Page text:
Soaking vessel 2, which is preferably insulated, is also maintained at superatmospheric pressure as in line 12, i.e., pressures of from about 100 to 1000 p.s.i.g., and preferably 200 to 400 p.s.i.g. Heat soaking vessel 2 may comprise a thermal cracking coil 3 having a soaking drum 4 of substantial capacity so as to retain the aromatic tar feedstock in the drum for a sufficient time to effect the desired treatment. Flow is so regulated through the soaking drum that the residence time for any increment of feedstock is between 0.5 and 6 hours and is preferably between 1 and 4 hours. In order to accomplish the objects of the present invention, for example, obtain a pitch which fulfills the requisite specifications and without forming any substantial amount of solid carbon, the oxygenated feedstock in the heat soaking vessel must be maintained at temperatures between 750 and 950 F. and preferably between 775 and 825 F. During this heat soaking step, some cracking is found to occur which results in the formation of substantial quantities of gaseous hydrocarbons. These volatile hydrocarbons are permitted to leave the soaking vessel 2 through conduit 16, for example by means of a self-actuating pressure control valve. Flow of such volatiles is essentiallycontinuous inasmuch as fresh feed is continuously supplied to soaking vessel 2. It is found that as much as 37 percent C and lighter hydrocarbons plus H based on feed introduced is found in the fiow of volatiles removed, the recovery of which greatly adds to the intrinsic advantage of the instantprocess.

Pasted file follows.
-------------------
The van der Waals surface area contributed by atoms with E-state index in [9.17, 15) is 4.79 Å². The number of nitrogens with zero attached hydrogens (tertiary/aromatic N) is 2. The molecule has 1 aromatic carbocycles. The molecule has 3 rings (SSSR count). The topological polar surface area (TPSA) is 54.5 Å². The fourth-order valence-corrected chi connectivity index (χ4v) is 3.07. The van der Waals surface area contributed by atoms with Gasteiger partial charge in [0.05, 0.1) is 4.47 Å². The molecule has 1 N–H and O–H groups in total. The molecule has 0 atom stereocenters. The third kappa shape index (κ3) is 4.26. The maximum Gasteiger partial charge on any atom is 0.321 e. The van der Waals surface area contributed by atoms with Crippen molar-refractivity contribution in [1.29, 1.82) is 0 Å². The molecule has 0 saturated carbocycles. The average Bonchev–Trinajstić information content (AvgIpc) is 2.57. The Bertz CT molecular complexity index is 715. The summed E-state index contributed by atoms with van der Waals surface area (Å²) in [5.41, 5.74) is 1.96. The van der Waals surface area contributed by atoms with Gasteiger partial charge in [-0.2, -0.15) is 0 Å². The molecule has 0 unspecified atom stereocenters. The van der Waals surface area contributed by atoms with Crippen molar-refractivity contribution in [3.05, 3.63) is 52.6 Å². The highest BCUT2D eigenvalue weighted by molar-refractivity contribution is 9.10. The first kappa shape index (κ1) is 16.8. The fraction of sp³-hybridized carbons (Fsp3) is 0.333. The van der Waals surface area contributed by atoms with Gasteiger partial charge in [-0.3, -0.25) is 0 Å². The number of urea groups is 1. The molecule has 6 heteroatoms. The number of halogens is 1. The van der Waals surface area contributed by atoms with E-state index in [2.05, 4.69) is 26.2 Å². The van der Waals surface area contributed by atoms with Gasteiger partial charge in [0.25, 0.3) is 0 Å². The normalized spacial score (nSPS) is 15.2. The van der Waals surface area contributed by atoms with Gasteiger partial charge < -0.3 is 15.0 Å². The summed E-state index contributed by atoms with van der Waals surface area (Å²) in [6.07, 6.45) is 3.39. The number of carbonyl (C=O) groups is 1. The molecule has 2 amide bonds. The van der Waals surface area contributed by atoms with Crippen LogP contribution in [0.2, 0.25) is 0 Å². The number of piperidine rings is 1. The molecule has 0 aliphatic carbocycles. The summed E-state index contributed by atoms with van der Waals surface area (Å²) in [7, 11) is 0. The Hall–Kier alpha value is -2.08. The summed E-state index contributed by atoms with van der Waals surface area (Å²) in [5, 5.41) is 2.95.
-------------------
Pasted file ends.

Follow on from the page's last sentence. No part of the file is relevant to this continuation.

The product from thermal soaker 2 comprises thermally treated feedstock and is delivered through line 18 into an atmospheric flash distillation tower 5. Fractions boiling at 750 F. and lower temperatures are removed as distillate products from tower 5, via lines 20 and 22, and the pitch product is discharged as a bottoms product through line 24. The flash temperature in tower 5 is controlled such that the overhead vapors range from about 725 F. up to about 800 F. The maximum flash temperature in the tower is somewhat critical since it is used to obtain the specific softening point desired in the final binder product.